bulk build was: computer hung
justin at shiningsilence.com
Tue Jun 5 13:15:15 PDT 2012
On Tue, Jun 5, 2012 at 2:43 PM, Pierre Abbat <phma at phma.optus.nu> wrote:
> On Tuesday 05 June 2012 09:26:34 Justin Sherrill wrote:
>> If you're having problems with a couple packages not rebuilding, the
>> fix is not going to be building 12500 additional packages. If there's
>> specific packages you can't get to upgrade, looking at the errors for
>> those exact items will do you a lot more good.
> I've always upgraded with binary packages, except this once and while I was
> using Source Mage Linux several years ago. Binaries are built from the bottom
> up; pkg_rolling-replace can run into trouble when a package whose name has
> changed, and which it therefore doesn't know how to replace, depends on a
> package that conflicts with a new package that it's building. I had such
> trouble with the Python packages. The default python in 2012Q1 is 2.7;
> previously it was 2.6, and I had lots of build failures because of it. pkgin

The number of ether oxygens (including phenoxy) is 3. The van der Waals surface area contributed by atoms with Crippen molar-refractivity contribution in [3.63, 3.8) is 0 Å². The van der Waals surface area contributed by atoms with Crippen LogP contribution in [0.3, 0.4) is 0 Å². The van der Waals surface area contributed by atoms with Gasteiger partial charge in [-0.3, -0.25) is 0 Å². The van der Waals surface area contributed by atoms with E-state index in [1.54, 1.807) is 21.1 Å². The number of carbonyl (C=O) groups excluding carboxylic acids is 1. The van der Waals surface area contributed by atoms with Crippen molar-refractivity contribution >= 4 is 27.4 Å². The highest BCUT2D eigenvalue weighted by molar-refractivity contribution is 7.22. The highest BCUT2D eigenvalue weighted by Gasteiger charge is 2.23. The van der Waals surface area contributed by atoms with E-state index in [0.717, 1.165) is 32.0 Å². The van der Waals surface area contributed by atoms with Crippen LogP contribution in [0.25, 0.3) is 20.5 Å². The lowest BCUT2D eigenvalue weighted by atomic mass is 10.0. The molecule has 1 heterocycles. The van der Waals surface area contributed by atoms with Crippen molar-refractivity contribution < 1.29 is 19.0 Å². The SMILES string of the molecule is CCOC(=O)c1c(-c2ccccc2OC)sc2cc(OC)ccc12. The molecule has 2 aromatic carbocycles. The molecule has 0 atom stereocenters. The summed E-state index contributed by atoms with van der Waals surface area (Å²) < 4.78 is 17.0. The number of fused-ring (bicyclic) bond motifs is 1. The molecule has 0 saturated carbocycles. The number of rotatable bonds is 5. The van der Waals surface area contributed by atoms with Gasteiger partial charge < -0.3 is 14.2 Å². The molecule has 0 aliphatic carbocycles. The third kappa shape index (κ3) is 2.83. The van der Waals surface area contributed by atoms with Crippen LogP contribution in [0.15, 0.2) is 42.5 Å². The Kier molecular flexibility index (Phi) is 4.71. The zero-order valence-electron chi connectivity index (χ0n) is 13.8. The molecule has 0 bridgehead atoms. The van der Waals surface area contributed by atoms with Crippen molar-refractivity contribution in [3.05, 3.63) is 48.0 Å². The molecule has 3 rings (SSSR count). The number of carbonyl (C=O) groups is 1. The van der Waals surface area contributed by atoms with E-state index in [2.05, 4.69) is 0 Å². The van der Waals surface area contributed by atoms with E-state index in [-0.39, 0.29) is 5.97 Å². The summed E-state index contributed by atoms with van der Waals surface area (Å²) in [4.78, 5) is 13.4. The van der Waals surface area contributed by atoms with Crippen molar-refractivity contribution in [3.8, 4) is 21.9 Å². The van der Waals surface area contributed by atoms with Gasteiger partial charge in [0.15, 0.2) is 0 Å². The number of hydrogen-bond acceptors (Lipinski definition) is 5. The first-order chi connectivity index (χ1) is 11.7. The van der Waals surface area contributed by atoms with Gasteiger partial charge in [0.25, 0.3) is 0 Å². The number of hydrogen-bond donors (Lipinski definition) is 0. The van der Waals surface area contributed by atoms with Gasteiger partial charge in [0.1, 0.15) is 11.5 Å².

> handles this pretty well, but pkg_rolling-replace doesn't.
> If I run clean.sh -q, will that continue where it left off instead of
> rebuilding most of the already built packages?
> Hopefully I'll have learned how to finish a bulk build by the time 2012Q2 is
You're still going to end up building 12,500 packages. The -q option
just doesn't update the pkgsrc files, which makes the startup time a
bit shorter. You are going down the wrong path for what you want to
If you want to rebuild your python packages, write down the ones you
have installed, remove the ones you have now, and reinstall. You may
be able to to do this with a few commands with pkg_chk.
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